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The Tufts Daily
Where you read it first | Monday, June 24, 2024

New poll confirms generational shift, strong support for Obama among young voters

With a fresh poll conducted by Rock the Vote showing that potential voters between the ages of 18 and 29 favor Sen. Barack Obama (D-Ill.) to Sen. John McCain (R-Ariz.) 56 to 29 percent, the proof is in the pudding: Obama continues to cash in big-time on young people, dominating the demographic in a way that is largely unprecedented.

"It's a new phenomenon," said Peter Levine, who serves as research director for the Tisch College of Citizenship and Public Service and director of the college's Center for Information and Research on Civic Learning and Engagement (CIRCLE). "In '04, students voted for Kerry by a much smaller margin ... It wasn't at all clear that he was even going to win the college student vote."

In 2004, Sen. John Kerry (D-Mass.) eventually grabbed 54 percent of the youth vote to President George W. Bush's 44. In 2000, the margin was almost insignificant, with Al Gore winning over 47 percent of young people and Bush 46 percent.

Looking further back to the presidency of Ronald Reagan, America's young voting population was even shown to favor the Republican Party: Reagan earned a hefty 59 percent of the youth vote when he won the 1984 presidential election. By the end of Reagan's administration in 1989, 37 percent of registered young voters identified themselves as Republicans. Today, that number sits at 28 percent.

Obama's reign in youth polls today begs the question: Are young voters simply becoming more liberal, or is Obama just extraordinarily magnetic?

Alongside a pronounced adverse reaction to the Bush presidency, Obama's popularity with college-age kids, it seems, stems from a combination of factors.

"In '04, college students, when they voted for Kerry, were mainly voting against Bush," Levine said. "I think Obama is more inspiring to a significant number of college students, and I think a piece of that is actually his résumé, because many college students have been involved in community service."

"They get that and respect it, when it might have been more mysterious to older people," he added.

Obama has managed to tie the issue of community service to something that is of critical importance to young voters in a weak economy: the affordability, or lack thereof, of higher education in America. Along with his running mate, Sen. Joe Biden (D-Del.), Obama is looking to ease tuition burdens with his proposed American Opportunity Tax Credit, a refund to eligible students in exchange for 100 hours of community service.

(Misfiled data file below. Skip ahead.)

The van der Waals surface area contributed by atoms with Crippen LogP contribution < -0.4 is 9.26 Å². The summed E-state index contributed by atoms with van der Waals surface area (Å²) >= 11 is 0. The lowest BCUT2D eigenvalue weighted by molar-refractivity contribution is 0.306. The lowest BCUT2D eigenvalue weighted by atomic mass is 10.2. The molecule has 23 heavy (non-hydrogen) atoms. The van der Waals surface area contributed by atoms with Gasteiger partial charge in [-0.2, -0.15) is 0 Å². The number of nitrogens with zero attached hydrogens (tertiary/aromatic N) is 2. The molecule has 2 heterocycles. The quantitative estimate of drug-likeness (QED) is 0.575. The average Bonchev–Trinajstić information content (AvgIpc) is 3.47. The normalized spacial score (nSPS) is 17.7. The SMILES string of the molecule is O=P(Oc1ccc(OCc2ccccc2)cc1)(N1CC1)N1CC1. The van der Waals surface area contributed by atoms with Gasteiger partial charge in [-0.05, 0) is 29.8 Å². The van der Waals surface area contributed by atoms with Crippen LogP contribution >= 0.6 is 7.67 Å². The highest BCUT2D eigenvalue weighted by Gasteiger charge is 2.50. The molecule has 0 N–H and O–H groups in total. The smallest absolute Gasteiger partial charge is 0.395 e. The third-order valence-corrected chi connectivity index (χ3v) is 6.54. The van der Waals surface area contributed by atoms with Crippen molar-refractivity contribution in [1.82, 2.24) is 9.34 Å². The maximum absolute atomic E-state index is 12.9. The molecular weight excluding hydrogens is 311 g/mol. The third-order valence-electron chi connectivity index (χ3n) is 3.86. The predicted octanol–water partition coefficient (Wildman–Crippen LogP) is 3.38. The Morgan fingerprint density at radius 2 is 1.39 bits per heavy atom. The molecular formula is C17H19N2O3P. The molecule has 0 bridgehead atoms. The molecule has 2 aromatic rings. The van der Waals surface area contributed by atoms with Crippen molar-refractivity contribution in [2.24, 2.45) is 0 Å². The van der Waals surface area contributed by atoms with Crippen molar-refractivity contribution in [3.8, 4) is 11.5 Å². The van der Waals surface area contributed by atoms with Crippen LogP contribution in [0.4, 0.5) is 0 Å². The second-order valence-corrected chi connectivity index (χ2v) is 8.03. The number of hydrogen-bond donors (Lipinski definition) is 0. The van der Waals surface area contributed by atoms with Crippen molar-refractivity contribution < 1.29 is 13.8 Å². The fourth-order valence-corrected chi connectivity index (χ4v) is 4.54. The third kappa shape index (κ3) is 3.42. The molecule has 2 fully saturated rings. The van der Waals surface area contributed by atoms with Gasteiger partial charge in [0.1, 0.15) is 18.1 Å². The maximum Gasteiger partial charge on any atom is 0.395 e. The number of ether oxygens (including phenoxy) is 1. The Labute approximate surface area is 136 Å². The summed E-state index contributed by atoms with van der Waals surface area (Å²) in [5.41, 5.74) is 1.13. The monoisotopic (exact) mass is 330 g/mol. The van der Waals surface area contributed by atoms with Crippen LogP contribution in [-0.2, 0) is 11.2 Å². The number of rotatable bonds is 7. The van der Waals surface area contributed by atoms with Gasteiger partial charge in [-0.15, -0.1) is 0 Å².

"It's something that I really think embodies what Barack Obama understands we understand," said junior Shana Hurley, president of the Tufts Democrats. "It's just this really great idea that the government's investing in you, and you're investing in your community, which is awesome."

The appeal -- or at least the prominence -- of Obama's image is undeniable. With T-shirts in popular retail chains sporting his face and droves of celebrities proclaiming their support for the young senator, Obama's reach has been extended by his role as a superstar.

"I think the McCain ads this summer that tried to tie Obama to celebrities were a reaction to the idea that youth are so strongly for Obama, and youth are tied to celebrities," Levine said.

According to Levine, McCain appealed more strongly to youth voters during the 2000 election cycle.

"In 2000, when he ran for president, he clearly had a generational appeal to young people ... There was something about his style they liked, straight talk," Levine said. "I don't think that's coming across this time."

Coupled with the image of McCain as the "old man," Obama represents something entirely novel for those who are, even at young ages, jaded by political marks left by the Bush administration.

"About six years ago, young people started to increasingly gravitate toward Democrats. What's accelerated this in this election cycle is the prospect of having an African American president, having a young president," Political Science Professor Kent Portney said. "[Young voters] are being pulled [to] some things by the Democrats and being pushed away by some things by the Republicans."

But the novelty of Obama and his campaign does little to sway the seemingly rare young voters who hold deeply rooted conservative beliefs.

For the Tufts Republicans, the choice to go against the dominant political lean is based on an ideology that must be held onto tightly in a liberal academic environment.

"[Being a republican college student in New England] requires you, as a conservative, to be more informed about the issues and more committed to your ideology, because if you're not, you'd want to go with the flow," said sophomore Michael Hawley, president of the Tufts Republicans.

For both young Democrats, who are growing stronger in numbers, and the weaning number of young Republicans, getting to the polls is critical come Nov. 4.

The shifting of political leanings among young voters "really changes the dynamics" of the race, Levine said.

For Hawley, who acknowledges the grim chances Republicans will have in Massachusetts on Election Day, voting is still a priority.

"There is absolutely no hope in Massachusetts voting red," he said. "[But] I feel like I would lose my [license] to complain about President Barack Obama if I didn't take the time to vote against him."


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